Thoughtful, detailed coverage of the Mac, iPhone, and iPad, plus the best-selling Take Control ebooks.



Pick an apple! 
Fun Way to Send Attachments in Mail

If you're working in a file that you want to attach to a message in Apple Mail, you can transfer the file to Mail easily: From the title bar of the file's window, drag the little proxy icon to Mail's icon on the Dock. Your Mac will make Mail the active application and open a new outgoing message, with the file attached.

(If your icon won't drag, the file probably isn't saved.)


NFS on the Mac

Send Article to a Friend

As the high end Macs approach the low end workstations (which in turn are dropping quickly in price), methods of connecting the two become more necessary. A recent discussion on Usenet reveals that the software that allows a Mac to mount an NFS (Network File System) server (such as a SUN workstation, IBM PC-clone, or a variety of mainframes) as an icon on the desktop has been completed since 1988. Apparently, CITI at the University of Michigan was contracted by Apple to write the software, which they did and shipped to Apple in 1988. Yet no one has seen anything of this MacNFS software. By some reports, Apple is just sitting on it for no apparent reason; others say that CITI may have had access to some SUN code, which would force Apple to pay license fees to SUN. These latter sources say that Apple contracted the work out again to another group that definitely had no access to the SUN code.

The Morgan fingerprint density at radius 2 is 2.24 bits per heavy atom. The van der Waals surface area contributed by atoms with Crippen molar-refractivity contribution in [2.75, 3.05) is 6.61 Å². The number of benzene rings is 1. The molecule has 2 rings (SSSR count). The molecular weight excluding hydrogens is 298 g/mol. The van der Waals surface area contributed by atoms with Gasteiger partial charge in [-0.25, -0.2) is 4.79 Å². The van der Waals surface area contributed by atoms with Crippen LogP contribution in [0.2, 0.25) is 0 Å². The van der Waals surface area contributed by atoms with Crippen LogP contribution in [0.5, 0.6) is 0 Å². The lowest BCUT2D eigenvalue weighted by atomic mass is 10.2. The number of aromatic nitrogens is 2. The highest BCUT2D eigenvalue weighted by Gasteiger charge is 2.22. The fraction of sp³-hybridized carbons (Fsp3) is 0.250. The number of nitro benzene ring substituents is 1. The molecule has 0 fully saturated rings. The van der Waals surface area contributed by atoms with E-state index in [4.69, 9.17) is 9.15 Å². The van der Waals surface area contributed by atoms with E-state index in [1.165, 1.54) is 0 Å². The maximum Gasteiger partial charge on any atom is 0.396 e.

One of the programmers who worked on the CITI project said that he may rewrite the code next year and release it into the public domain just so people can have something to work with. Some others thought that NFS client software was a bit too complex to be supported via the PD route, but others replied (and we agree) that PD products are particularly good for organizations with less money than time. For those of you with more money than time (assuming you don't want to donate large sums of it to TidBITS), The Wollongong Group will release MacPathWay NFS to allow Macs to read and write files on an NFS volume. Wollongong hopes to price MacPathWay NFS at about $200 per client.

The Wollongong Group -- 415/962-7100

Information from:
Tim Endres --
Anders Wallgren -- anders@penguin
Amanda Walker --
Sharon Fisher -- sharon@asylum.SF.CA.US
(also author of the Macworld article)
Richard Perlman -- perl@PacBell.COM
Allen Wessels --

Related articles:
Macworld -- Jul-90, pg. 107


Make friends and influence people by sponsoring TidBITS!
Put your company and products in front of tens of thousands of
savvy, committed Apple users who actually buy stuff.
More information: <>